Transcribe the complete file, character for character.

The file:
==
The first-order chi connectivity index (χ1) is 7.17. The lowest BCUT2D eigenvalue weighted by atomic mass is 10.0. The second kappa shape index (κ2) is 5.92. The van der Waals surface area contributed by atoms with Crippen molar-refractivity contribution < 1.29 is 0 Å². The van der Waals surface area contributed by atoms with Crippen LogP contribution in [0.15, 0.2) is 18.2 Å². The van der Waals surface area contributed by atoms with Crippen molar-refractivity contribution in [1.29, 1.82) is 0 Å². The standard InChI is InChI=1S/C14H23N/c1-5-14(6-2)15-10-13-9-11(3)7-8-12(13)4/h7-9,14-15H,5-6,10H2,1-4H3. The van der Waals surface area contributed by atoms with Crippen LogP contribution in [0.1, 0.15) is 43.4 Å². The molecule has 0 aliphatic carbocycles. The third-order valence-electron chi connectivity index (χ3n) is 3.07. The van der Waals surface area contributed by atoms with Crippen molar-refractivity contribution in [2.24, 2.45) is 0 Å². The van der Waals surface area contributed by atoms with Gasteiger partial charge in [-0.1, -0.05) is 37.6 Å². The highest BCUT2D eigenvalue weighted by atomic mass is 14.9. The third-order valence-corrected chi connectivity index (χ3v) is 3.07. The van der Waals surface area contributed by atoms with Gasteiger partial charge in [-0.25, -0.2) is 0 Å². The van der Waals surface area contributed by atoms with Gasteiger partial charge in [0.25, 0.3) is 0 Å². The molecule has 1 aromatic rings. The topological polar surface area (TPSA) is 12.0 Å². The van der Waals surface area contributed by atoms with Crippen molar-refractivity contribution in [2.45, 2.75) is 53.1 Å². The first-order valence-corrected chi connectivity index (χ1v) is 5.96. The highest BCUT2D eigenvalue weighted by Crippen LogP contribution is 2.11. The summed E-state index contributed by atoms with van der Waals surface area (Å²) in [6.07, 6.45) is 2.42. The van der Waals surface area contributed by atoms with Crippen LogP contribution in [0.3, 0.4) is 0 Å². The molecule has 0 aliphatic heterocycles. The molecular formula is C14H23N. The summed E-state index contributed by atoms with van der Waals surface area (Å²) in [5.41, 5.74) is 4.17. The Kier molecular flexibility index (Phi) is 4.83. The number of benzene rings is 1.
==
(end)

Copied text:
The first-order chi connectivity index (χ1) is 7.17. The lowest BCUT2D eigenvalue weighted by atomic mass is 10.0. The second kappa shape index (κ2) is 5.92. The van der Waals surface area contributed by atoms with Crippen molar-refractivity contribution < 1.29 is 0 Å². The van der Waals surface area contributed by atoms with Crippen LogP contribution in [0.15, 0.2) is 18.2 Å². The van der Waals surface area contributed by atoms with Crippen molar-refractivity contribution in [1.29, 1.82) is 0 Å². The standard InChI is InChI=1S/C14H23N/c1-5-14(6-2)15-10-13-9-11(3)7-8-12(13)4/h7-9,14-15H,5-6,10H2,1-4H3. The van der Waals surface area contributed by atoms with Crippen LogP contribution in [0.1, 0.15) is 43.4 Å². The molecule has 0 aliphatic carbocycles. The third-order valence-electron chi connectivity index (χ3n) is 3.07. The van der Waals surface area contributed by atoms with Crippen molar-refractivity contribution in [2.24, 2.45) is 0 Å². The van der Waals surface area contributed by atoms with Gasteiger partial charge in [-0.1, -0.05) is 37.6 Å². The highest BCUT2D eigenvalue weighted by atomic mass is 14.9. The third-order valence-corrected chi connectivity index (χ3v) is 3.07. The van der Waals surface area contributed by atoms with Gasteiger partial charge in [-0.25, -0.2) is 0 Å². The van der Waals surface area contributed by atoms with Gasteiger partial charge in [0.25, 0.3) is 0 Å². The molecule has 1 aromatic rings. The topological polar surface area (TPSA) is 12.0 Å². The van der Waals surface area contributed by atoms with Crippen molar-refractivity contribution in [2.45, 2.75) is 53.1 Å². The first-order valence-corrected chi connectivity index (χ1v) is 5.96. The highest BCUT2D eigenvalue weighted by Crippen LogP contribution is 2.11. The summed E-state index contributed by atoms with van der Waals surface area (Å²) in [6.07, 6.45) is 2.42. The van der Waals surface area contributed by atoms with Crippen LogP contribution in [0.3, 0.4) is 0 Å². The molecule has 0 aliphatic heterocycles. The molecular formula is C14H23N. The summed E-state index contributed by atoms with van der Waals surface area (Å²) in [5.41, 5.74) is 4.17. The Kier molecular flexibility index (Phi) is 4.83. The number of benzene rings is 1.